SHAPES AND EDGES:
Every culture has produced ceramic dinner ware in shapes and sizes to enhance special culinary skills. Unusual shapes include flowers, shells, cabbages, asparagus, corn and even playing cards. Currently, round dishes prevail, although square and rectangular are increasingly popular.
RIMMED PLATES have flat outer rims higher than the center of the plate. Rims serve as a picture frame for plated foods.
COUPE PLATES are gently sloped and have no rim.
EDGES of any shape may be plain, ornate, or fluted.
In the United States, a five-piece place setting of dinnerware includes one cup, one saucer, saucer, one bread and butter, one salad/dessert plate and one dinner plate.
Some manufacturers include a soup/cereal bowl instead of a bread and butter plate. Casual patterns may include a mug instead of a cup and saucer, which makes it a four-piece place setting.
In countries where coffee or tea are not traditionally served
with or after a meal, matching cups and saucers are not part
of a place setting. When a pattern is sold as open stock, an
advantage is that each place setting piece and serving piece
can be purchased separately.
Traditional shapes for coffee and tea cups are derived from their indigenous origin. Non-traditional shapes are also made by quality dinnerware manufacturers.
COFFEE CUPS: straight sided in sizes up to lattѐ.
TEA CUPS: low and wide with a rounded profile.
AFTER DINNER CUPS: smaller than regular sizes.
DEMITASSE CUPS: very small.
BREAD AND BUTTER…….6 ½ ” – 6 ¾”also hors d’ouvres or side plates.
SALAD OR DESSERT.…….7 ½” – 8 ½”
DINNER……………………10½” – 10 ¾”
CONSOMME CUPS: ‘cup sized bowl’ with or without handles.
SOUP/CEREAL BOWLS: 6 – 8” bowl without handles.
SOUP/PASTA PLATES: 8 – 10″ shallow bowl usually rimmed.
CREAM SOUP BOWLS: 5 – 7” bowl with double handles and saucer. Double handles are more expensive than single handled bowls because it’s difficult to achieve two ‘perfect’ handles.
Platters of all sizes and shapes • Vegetable dishes with or without covers • Casseroles • Tureens • Gravy boats • Relish dishes • Salad bowls • Creamers and sugar bowls • Salt & Pepper shakers …..and for some patterns, the list goes on and on and on…………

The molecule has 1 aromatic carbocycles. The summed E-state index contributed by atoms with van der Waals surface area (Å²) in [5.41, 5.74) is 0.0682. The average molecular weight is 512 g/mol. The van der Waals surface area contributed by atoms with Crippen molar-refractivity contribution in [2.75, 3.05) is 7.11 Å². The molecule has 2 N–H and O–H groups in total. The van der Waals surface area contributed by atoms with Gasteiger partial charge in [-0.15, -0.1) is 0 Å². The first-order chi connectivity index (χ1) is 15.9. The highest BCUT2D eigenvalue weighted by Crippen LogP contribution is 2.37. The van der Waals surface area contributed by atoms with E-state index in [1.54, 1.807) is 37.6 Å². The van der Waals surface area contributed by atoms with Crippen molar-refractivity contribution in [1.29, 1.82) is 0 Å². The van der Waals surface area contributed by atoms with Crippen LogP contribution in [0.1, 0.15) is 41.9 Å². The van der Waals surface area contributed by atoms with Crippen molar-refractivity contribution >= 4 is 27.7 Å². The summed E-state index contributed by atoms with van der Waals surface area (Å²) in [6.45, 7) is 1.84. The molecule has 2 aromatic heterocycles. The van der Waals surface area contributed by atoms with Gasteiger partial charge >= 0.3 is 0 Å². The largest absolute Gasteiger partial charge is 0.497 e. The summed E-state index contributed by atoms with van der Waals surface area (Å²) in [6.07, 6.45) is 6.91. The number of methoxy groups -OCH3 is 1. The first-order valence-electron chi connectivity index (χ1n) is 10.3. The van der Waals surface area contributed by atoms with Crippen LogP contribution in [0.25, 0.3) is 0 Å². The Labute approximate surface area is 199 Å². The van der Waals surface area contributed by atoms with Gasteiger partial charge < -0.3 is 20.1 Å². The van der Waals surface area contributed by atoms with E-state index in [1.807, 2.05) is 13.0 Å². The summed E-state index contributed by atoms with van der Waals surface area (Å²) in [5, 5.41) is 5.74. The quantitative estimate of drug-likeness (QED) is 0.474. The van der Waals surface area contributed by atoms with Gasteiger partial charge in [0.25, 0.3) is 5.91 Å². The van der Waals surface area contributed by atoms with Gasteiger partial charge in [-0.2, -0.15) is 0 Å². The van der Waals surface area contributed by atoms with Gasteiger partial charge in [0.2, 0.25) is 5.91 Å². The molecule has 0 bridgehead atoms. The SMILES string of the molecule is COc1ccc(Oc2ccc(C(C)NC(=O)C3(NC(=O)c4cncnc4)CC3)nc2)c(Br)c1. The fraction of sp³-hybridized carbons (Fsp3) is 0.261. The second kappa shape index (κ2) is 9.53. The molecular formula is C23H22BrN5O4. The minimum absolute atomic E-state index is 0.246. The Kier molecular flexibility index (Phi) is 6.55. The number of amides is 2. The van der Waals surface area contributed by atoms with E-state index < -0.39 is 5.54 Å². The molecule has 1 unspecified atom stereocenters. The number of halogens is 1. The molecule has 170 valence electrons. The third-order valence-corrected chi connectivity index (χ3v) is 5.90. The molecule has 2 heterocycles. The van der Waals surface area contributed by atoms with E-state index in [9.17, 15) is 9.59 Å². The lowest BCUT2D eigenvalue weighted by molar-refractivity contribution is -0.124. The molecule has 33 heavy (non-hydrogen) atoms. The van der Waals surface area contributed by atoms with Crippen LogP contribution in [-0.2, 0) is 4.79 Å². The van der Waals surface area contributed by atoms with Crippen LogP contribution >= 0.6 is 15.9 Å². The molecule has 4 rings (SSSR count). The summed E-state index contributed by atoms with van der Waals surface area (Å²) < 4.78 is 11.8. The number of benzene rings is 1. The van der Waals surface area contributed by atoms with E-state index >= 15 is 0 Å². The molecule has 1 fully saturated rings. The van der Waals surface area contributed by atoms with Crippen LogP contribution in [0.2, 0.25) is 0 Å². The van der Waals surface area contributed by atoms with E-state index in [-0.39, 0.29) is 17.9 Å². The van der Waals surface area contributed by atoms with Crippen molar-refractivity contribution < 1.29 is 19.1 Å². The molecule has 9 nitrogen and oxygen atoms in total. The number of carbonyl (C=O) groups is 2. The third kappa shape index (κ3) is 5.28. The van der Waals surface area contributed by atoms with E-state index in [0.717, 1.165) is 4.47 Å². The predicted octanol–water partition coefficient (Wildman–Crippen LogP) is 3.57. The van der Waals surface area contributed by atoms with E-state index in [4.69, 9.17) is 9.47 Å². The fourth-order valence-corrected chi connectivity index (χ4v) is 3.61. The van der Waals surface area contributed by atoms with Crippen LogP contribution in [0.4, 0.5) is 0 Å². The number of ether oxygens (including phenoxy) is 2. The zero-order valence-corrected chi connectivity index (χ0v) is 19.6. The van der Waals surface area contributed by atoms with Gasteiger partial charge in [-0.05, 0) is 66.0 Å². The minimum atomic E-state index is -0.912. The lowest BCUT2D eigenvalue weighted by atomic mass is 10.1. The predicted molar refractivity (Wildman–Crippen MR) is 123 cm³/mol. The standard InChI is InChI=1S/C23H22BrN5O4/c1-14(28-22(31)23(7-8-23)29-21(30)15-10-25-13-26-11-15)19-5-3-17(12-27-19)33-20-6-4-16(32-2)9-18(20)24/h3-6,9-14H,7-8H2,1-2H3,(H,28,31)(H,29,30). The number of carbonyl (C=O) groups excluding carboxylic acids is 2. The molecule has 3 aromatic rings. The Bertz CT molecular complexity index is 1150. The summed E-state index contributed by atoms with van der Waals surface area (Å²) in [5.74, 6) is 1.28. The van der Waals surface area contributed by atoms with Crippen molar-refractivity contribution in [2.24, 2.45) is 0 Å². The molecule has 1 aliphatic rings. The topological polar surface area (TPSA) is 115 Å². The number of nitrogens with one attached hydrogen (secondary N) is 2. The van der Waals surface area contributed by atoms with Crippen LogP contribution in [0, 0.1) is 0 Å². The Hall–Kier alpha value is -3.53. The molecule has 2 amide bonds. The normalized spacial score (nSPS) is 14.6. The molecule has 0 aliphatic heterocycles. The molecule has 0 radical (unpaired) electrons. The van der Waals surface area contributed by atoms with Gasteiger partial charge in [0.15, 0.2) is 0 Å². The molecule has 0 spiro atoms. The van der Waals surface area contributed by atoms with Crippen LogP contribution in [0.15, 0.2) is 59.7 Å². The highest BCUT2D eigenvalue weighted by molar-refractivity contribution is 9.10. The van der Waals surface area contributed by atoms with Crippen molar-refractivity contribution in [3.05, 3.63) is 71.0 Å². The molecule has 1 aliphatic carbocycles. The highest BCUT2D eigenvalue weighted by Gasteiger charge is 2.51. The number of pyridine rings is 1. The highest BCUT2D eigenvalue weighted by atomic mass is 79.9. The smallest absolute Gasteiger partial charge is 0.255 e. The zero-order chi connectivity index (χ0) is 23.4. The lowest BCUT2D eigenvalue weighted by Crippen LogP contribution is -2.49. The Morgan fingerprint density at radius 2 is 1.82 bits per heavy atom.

Left-over platters and casseroles from sets of broken dinnerware are reasons to forego matching serving dishes. Tables can look more interesting with enamel, steel, silver or oven-to-table serving dishes.
Traditionally, 20 piece starter sets are four 5-piece place settings. Contemporary and casual patterns may include soup bowls instead of bread and butter plates.
16 piece starter sets may include four each of mugs, soup/cereal bowls, salad/dessert plates, and dinner plates.
Dinnerware manufacturers usually offer set savings when purchasing service for 8 or 12. Sets may include serving pieces which are considerably more expensive than place-setting pieces. If you subtract the retail value of serving pieces, savings may be negligible—and you may own serving dishes you don’t want or need.
Open stock means any single piece of a pattern is available to consumers. When a pattern is sold only as a set, single pieces might not be available. But ceramic dishes break. It’s said cups break first but breakage is not reserved for cups; we also break salad plates, soup bowls, saucers, etc.
While a pattern remains open-stock, any piece may be added or replaced. It’s also an opportunity to add unusual sizes and shapes for your favorite foods. Patterns are usually produced as long as they remain popular.
An executive from a prestigious dinnerware company
couldn’t understand why brides felt compelled to
choose formal dinnerware,” it’s incongruous for the
way most of them will entertain”.
Company dinnerware does not have to be delicate or formal bone china or porcelain. Julia Child used Arabia of Finland’s robust dark brown RUSKA stoneware to plate French cuisine.
Pat Breen: EYEWITNESS TO QUALITY
My next post is: JUDGING THE QUALITY OF CERAMIC DINNERWARE